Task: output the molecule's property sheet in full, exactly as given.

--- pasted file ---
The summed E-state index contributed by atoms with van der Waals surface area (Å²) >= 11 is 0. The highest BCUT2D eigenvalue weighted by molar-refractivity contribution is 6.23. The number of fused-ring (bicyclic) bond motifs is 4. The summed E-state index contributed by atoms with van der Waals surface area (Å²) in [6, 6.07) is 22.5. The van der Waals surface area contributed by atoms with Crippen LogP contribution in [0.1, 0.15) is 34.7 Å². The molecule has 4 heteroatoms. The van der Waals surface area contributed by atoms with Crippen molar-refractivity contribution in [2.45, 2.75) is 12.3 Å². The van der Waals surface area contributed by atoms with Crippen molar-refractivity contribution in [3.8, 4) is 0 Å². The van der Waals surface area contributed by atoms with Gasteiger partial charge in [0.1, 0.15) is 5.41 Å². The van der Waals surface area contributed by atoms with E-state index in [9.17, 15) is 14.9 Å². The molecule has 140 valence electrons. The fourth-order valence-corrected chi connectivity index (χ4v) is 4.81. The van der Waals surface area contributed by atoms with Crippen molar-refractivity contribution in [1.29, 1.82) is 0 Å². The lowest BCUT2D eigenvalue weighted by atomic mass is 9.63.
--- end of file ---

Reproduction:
The summed E-state index contributed by atoms with van der Waals surface area (Å²) >= 11 is 0. The highest BCUT2D eigenvalue weighted by molar-refractivity contribution is 6.23. The number of fused-ring (bicyclic) bond motifs is 4. The summed E-state index contributed by atoms with van der Waals surface area (Å²) in [6, 6.07) is 22.5. The van der Waals surface area contributed by atoms with Crippen LogP contribution in [0.1, 0.15) is 34.7 Å². The molecule has 4 heteroatoms. The van der Waals surface area contributed by atoms with Crippen molar-refractivity contribution in [2.45, 2.75) is 12.3 Å². The van der Waals surface area contributed by atoms with Crippen molar-refractivity contribution in [3.8, 4) is 0 Å². The van der Waals surface area contributed by atoms with Gasteiger partial charge in [0.1, 0.15) is 5.41 Å². The van der Waals surface area contributed by atoms with E-state index in [9.17, 15) is 14.9 Å². The molecule has 140 valence electrons. The fourth-order valence-corrected chi connectivity index (χ4v) is 4.81. The van der Waals surface area contributed by atoms with Crippen molar-refractivity contribution in [1.29, 1.82) is 0 Å². The lowest BCUT2D eigenvalue weighted by atomic mass is 9.63.